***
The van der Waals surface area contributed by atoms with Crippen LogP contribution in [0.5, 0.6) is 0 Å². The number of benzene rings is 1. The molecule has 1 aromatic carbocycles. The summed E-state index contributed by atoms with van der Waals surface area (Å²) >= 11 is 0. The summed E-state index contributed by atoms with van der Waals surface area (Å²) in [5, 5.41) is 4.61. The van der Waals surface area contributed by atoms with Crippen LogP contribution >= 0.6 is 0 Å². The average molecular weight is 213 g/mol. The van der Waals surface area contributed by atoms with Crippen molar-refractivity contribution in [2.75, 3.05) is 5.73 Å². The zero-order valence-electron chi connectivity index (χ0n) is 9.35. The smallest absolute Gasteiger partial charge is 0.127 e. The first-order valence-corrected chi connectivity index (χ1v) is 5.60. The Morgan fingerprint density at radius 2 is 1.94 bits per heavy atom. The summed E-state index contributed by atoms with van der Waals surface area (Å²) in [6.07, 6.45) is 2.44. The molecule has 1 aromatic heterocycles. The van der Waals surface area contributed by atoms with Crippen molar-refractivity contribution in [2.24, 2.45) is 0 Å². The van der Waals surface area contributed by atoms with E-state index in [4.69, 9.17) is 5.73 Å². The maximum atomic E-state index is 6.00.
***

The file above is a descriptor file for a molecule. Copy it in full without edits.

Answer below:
The van der Waals surface area contributed by atoms with Crippen LogP contribution in [0.5, 0.6) is 0 Å². The number of benzene rings is 1. The molecule has 1 aromatic carbocycles. The summed E-state index contributed by atoms with van der Waals surface area (Å²) >= 11 is 0. The summed E-state index contributed by atoms with van der Waals surface area (Å²) in [5, 5.41) is 4.61. The van der Waals surface area contributed by atoms with Crippen LogP contribution >= 0.6 is 0 Å². The average molecular weight is 213 g/mol. The van der Waals surface area contributed by atoms with Crippen molar-refractivity contribution in [2.75, 3.05) is 5.73 Å². The zero-order valence-electron chi connectivity index (χ0n) is 9.35. The smallest absolute Gasteiger partial charge is 0.127 e. The first-order valence-corrected chi connectivity index (χ1v) is 5.60. The Morgan fingerprint density at radius 2 is 1.94 bits per heavy atom. The summed E-state index contributed by atoms with van der Waals surface area (Å²) in [6.07, 6.45) is 2.44. The molecule has 1 aromatic heterocycles. The van der Waals surface area contributed by atoms with Crippen molar-refractivity contribution in [2.24, 2.45) is 0 Å². The van der Waals surface area contributed by atoms with E-state index in [4.69, 9.17) is 5.73 Å². The maximum atomic E-state index is 6.00.